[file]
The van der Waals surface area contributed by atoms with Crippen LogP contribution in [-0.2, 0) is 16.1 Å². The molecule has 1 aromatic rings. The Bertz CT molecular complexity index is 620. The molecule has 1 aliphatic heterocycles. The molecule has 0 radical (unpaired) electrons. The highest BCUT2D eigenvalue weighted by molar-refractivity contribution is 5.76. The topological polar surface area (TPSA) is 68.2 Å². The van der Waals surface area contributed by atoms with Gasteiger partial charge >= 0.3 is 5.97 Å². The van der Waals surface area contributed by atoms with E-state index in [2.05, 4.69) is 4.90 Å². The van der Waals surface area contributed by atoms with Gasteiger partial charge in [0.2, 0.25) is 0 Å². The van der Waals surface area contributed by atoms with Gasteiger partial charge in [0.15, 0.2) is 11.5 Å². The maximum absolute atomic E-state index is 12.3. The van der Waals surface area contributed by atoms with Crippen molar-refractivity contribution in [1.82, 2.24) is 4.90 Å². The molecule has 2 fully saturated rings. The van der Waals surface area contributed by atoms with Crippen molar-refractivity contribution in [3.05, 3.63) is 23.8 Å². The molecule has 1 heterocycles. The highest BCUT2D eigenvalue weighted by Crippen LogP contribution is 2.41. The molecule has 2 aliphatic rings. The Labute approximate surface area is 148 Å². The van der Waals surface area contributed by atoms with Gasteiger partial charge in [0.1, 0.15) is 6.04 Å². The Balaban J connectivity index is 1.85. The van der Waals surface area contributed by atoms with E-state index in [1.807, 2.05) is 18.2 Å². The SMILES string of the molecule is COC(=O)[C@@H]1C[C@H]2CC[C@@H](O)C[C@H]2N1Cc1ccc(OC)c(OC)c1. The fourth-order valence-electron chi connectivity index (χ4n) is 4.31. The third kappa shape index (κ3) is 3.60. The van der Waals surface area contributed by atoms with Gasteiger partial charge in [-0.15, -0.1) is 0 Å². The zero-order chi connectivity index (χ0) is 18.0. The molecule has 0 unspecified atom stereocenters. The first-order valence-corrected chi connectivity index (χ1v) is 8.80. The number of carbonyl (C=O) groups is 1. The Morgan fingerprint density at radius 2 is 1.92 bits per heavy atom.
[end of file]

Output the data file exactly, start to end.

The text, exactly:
The van der Waals surface area contributed by atoms with Crippen LogP contribution in [-0.2, 0) is 16.1 Å². The molecule has 1 aromatic rings. The Bertz CT molecular complexity index is 620. The molecule has 1 aliphatic heterocycles. The molecule has 0 radical (unpaired) electrons. The highest BCUT2D eigenvalue weighted by molar-refractivity contribution is 5.76. The topological polar surface area (TPSA) is 68.2 Å². The van der Waals surface area contributed by atoms with Gasteiger partial charge >= 0.3 is 5.97 Å². The van der Waals surface area contributed by atoms with E-state index in [2.05, 4.69) is 4.90 Å². The van der Waals surface area contributed by atoms with Gasteiger partial charge in [0.2, 0.25) is 0 Å². The van der Waals surface area contributed by atoms with Gasteiger partial charge in [0.15, 0.2) is 11.5 Å². The maximum absolute atomic E-state index is 12.3. The van der Waals surface area contributed by atoms with Crippen molar-refractivity contribution in [1.82, 2.24) is 4.90 Å². The molecule has 2 fully saturated rings. The van der Waals surface area contributed by atoms with Crippen molar-refractivity contribution in [3.05, 3.63) is 23.8 Å². The molecule has 1 heterocycles. The highest BCUT2D eigenvalue weighted by Crippen LogP contribution is 2.41. The molecule has 2 aliphatic rings. The Labute approximate surface area is 148 Å². The van der Waals surface area contributed by atoms with Gasteiger partial charge in [0.1, 0.15) is 6.04 Å². The Balaban J connectivity index is 1.85. The van der Waals surface area contributed by atoms with E-state index in [1.807, 2.05) is 18.2 Å². The SMILES string of the molecule is COC(=O)[C@@H]1C[C@H]2CC[C@@H](O)C[C@H]2N1Cc1ccc(OC)c(OC)c1. The fourth-order valence-electron chi connectivity index (χ4n) is 4.31. The third kappa shape index (κ3) is 3.60. The van der Waals surface area contributed by atoms with Gasteiger partial charge in [-0.15, -0.1) is 0 Å². The zero-order chi connectivity index (χ0) is 18.0. The molecule has 0 unspecified atom stereocenters. The first-order valence-corrected chi connectivity index (χ1v) is 8.80. The number of carbonyl (C=O) groups is 1. The Morgan fingerprint density at radius 2 is 1.92 bits per heavy atom.